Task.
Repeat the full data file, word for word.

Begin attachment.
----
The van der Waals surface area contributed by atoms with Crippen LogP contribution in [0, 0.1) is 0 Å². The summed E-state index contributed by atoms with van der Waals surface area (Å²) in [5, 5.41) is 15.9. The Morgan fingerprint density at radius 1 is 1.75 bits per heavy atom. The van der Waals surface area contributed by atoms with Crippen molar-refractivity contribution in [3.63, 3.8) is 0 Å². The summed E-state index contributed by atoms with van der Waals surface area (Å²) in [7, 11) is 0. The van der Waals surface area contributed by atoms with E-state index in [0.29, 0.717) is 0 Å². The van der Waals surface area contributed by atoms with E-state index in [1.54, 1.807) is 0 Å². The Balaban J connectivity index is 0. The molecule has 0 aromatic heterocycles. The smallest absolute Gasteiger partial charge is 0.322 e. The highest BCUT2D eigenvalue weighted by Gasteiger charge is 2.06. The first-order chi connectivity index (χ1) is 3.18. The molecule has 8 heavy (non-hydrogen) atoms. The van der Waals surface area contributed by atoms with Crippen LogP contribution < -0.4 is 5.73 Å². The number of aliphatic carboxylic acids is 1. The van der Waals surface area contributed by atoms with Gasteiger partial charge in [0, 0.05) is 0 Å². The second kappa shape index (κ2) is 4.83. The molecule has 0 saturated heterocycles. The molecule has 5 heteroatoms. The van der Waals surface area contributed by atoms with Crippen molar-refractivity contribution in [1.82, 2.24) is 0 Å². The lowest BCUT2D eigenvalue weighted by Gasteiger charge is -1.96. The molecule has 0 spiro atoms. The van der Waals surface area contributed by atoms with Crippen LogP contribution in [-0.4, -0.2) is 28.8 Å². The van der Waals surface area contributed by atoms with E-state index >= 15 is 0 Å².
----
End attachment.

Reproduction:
The van der Waals surface area contributed by atoms with Crippen LogP contribution in [0, 0.1) is 0 Å². The summed E-state index contributed by atoms with van der Waals surface area (Å²) in [5, 5.41) is 15.9. The Morgan fingerprint density at radius 1 is 1.75 bits per heavy atom. The van der Waals surface area contributed by atoms with Crippen molar-refractivity contribution in [3.63, 3.8) is 0 Å². The summed E-state index contributed by atoms with van der Waals surface area (Å²) in [7, 11) is 0. The van der Waals surface area contributed by atoms with E-state index in [0.29, 0.717) is 0 Å². The van der Waals surface area contributed by atoms with E-state index in [1.54, 1.807) is 0 Å². The Balaban J connectivity index is 0. The molecule has 0 aromatic heterocycles. The smallest absolute Gasteiger partial charge is 0.322 e. The highest BCUT2D eigenvalue weighted by Gasteiger charge is 2.06. The first-order chi connectivity index (χ1) is 3.18. The molecule has 8 heavy (non-hydrogen) atoms. The van der Waals surface area contributed by atoms with Crippen LogP contribution < -0.4 is 5.73 Å². The number of aliphatic carboxylic acids is 1. The van der Waals surface area contributed by atoms with Gasteiger partial charge in [0, 0.05) is 0 Å². The second kappa shape index (κ2) is 4.83. The molecule has 0 saturated heterocycles. The molecule has 5 heteroatoms. The van der Waals surface area contributed by atoms with Crippen molar-refractivity contribution in [1.82, 2.24) is 0 Å². The lowest BCUT2D eigenvalue weighted by Gasteiger charge is -1.96. The molecule has 0 spiro atoms. The van der Waals surface area contributed by atoms with Crippen LogP contribution in [-0.4, -0.2) is 28.8 Å². The van der Waals surface area contributed by atoms with E-state index >= 15 is 0 Å².